Image: Trout lily, Erythronium americanum, dw_ross via flickr.com, CC-BY-2.0
Note: This is a science outreach piece belonging to a series I write for the newsletter of the Fredericton Botanic Garden. I’d be happy to see it modified for use elsewhere and so am posting the text here under a CC BY-SA 4.0 license . If you use it, though, I’d appreciate hearing where and how.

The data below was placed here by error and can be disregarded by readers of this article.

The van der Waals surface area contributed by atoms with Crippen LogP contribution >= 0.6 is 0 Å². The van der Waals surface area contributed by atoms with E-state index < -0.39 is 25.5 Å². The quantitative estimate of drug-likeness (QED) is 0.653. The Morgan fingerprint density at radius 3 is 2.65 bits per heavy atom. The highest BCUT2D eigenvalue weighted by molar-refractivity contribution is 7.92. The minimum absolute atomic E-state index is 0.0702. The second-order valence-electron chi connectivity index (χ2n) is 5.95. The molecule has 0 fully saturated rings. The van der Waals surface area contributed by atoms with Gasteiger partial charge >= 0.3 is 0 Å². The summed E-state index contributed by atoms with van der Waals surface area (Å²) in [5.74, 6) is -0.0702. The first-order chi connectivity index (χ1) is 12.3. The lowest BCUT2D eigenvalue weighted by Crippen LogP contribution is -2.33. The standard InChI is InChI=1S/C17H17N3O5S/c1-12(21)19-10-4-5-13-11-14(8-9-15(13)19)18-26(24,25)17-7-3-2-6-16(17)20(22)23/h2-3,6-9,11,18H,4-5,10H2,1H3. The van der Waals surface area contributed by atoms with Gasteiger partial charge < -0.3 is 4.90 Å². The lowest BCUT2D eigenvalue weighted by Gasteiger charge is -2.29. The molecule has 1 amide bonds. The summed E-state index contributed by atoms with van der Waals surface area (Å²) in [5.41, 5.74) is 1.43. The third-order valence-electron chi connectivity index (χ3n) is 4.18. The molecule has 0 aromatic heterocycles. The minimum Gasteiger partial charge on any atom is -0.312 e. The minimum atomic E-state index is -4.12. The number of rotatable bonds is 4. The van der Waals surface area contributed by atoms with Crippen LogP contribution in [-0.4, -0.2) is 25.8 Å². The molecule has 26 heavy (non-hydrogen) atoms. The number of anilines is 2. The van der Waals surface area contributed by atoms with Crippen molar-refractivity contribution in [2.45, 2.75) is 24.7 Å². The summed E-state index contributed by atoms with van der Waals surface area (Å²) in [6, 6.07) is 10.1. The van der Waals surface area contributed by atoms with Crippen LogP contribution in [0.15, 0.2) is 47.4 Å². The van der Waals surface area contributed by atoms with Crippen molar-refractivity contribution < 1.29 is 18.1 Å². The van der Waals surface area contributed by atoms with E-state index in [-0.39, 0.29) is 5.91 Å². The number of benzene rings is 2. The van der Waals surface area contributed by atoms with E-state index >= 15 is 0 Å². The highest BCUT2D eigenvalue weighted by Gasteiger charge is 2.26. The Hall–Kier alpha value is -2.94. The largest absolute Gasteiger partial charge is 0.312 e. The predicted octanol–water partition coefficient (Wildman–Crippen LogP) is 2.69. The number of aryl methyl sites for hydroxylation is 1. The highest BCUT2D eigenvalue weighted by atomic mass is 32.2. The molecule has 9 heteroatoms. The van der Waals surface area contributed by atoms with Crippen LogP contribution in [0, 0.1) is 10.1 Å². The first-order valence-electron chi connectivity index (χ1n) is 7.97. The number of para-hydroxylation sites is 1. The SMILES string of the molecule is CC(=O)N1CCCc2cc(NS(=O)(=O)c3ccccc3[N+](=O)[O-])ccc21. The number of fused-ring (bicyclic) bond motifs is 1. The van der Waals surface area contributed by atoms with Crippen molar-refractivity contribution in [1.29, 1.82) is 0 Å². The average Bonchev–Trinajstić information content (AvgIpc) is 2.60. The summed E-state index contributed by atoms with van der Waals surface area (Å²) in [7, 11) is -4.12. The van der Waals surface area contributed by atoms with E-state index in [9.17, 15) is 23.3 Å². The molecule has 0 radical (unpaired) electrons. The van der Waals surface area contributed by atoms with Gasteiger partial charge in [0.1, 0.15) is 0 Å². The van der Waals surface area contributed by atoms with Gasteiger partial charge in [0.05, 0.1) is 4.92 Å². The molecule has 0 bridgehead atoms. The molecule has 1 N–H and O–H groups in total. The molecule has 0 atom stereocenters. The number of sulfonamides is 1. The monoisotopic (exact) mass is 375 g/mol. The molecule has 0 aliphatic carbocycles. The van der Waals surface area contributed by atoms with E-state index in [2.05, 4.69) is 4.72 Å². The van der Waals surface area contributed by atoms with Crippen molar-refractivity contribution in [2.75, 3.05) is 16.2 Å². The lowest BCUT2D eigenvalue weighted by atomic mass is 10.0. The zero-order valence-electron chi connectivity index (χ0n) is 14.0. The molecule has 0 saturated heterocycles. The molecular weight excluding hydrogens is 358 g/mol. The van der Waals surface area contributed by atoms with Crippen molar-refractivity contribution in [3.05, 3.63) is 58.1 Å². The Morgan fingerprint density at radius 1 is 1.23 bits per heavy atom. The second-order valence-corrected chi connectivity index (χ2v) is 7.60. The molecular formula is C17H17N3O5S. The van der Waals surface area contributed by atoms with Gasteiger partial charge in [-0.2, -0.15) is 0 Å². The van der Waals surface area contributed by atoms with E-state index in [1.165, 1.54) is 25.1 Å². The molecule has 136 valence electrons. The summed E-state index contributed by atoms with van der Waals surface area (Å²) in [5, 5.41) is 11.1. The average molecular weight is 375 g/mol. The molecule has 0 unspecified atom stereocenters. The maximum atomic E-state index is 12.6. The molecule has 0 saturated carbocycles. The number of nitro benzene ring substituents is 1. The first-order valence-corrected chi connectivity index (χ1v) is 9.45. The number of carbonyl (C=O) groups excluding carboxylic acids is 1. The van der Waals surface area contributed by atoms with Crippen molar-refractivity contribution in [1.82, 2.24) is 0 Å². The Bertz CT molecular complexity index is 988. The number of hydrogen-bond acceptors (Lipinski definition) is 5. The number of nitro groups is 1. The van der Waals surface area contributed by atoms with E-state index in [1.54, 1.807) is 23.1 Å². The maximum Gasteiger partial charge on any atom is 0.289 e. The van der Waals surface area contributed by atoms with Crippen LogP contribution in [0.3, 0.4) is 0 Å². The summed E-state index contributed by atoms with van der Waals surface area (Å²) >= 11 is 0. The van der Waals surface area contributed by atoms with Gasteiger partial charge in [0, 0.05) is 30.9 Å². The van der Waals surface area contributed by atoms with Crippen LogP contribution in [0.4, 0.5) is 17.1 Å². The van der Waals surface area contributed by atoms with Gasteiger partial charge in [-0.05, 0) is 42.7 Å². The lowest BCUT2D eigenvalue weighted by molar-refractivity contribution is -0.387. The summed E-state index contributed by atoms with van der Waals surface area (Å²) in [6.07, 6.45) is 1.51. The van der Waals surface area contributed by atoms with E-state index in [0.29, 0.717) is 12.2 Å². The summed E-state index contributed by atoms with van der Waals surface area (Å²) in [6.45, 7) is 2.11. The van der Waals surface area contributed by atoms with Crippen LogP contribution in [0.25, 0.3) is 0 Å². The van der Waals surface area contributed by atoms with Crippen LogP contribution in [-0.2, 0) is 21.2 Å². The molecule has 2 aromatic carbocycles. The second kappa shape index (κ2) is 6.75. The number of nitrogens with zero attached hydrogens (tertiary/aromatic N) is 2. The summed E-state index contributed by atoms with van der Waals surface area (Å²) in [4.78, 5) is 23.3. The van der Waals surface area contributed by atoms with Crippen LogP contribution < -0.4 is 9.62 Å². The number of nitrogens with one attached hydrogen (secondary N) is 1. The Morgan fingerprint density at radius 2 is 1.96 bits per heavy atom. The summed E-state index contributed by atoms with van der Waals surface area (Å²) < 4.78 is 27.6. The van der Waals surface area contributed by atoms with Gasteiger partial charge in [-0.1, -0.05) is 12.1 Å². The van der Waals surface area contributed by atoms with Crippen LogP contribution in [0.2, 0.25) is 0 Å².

Spring is upon us, and it’s a great time for a walk in the woods that are part of our Botanic Garden. In a deciduous forest, spring finds the forest floor sprinkled with green and with flashes of colour from blooming “spring ephemerals”. The trout lily pictured above is an example, as are wood anemone, trillium, bloodroot, and a bunch of my other favourites. But if you walk the same trail in July, you’d be hard pressed to know some of these spring bloomers were ever there – not only is their flowering finished, but their green leaves and stems have withered and gone. Why? Continue reading